Lyrsa Torres, Vince Moua, Brice Izyah, Missy Byrd, Zeke Smith
Lyrsa Torres, Vince Moua, Brice Izyah, Missy Byrd, Zeke Smith
Graphic: TrickyRice
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Survivor has struggled with being able to portray what it’s like to play this cutthroat social game from the perspective of its LGBTQ contestants. I’m really excited to hear them describe their shared experiences in this forum,” Cesternino tells The A.V. Club. His sentiments echoed by Taylor: “This is just another step in trying to get everybody a fair shake, and understand that there are special issues that come with being a part of different groups.” “Whose Tribe is it Anyway?: LGBTQ Intersectionality On Survivor” begins at 6:30 p.m. ET on Wednesday, July 15. The A.V. Club will have the livestream embedded in a post on our homepage.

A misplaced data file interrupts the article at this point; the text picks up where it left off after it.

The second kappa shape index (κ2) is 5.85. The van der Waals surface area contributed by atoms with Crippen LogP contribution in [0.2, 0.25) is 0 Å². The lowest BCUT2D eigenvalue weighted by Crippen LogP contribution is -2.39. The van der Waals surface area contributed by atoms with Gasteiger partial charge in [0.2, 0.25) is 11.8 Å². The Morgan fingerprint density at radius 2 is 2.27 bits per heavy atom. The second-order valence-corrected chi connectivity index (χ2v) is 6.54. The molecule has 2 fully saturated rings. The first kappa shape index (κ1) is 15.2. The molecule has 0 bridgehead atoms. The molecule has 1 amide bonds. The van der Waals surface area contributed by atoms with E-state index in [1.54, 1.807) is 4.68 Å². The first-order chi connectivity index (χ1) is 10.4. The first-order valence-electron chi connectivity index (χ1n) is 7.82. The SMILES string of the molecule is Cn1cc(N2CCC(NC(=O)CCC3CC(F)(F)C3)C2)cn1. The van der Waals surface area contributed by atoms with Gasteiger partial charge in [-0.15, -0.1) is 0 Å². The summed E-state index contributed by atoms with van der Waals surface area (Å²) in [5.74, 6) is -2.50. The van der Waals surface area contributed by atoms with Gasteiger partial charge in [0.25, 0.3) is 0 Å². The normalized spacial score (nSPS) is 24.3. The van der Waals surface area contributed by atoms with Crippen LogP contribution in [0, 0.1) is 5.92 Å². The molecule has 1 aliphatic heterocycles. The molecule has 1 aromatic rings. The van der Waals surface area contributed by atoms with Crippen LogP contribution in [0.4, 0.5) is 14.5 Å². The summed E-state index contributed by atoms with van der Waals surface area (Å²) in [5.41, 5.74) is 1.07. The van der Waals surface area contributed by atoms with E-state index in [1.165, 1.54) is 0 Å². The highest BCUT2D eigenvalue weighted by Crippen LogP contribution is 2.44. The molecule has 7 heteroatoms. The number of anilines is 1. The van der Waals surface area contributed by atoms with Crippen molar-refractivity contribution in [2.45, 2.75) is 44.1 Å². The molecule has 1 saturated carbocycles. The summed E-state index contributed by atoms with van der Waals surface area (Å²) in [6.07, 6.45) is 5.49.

Looking for ways to advocate for Black lives? Check out this list of resources by our sister site Lifehacker for ways to get involved. If you want to support LGBTQ youth, consider donating to GLSEN, which promotes anti-bullying initiatives and gay-straight alliances in schools nationwide, and The Trevor Project, which operates a confidential hotline staffed by trained counselors who provide crisis-intervention and suicide-prevention services.

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A.V. Club Editor in Chief...but really just a She-Ra, Schitt’s Creek, Grey’s Anatomy, Survivor, Big Brother, Top Chef, The Good Place superfan.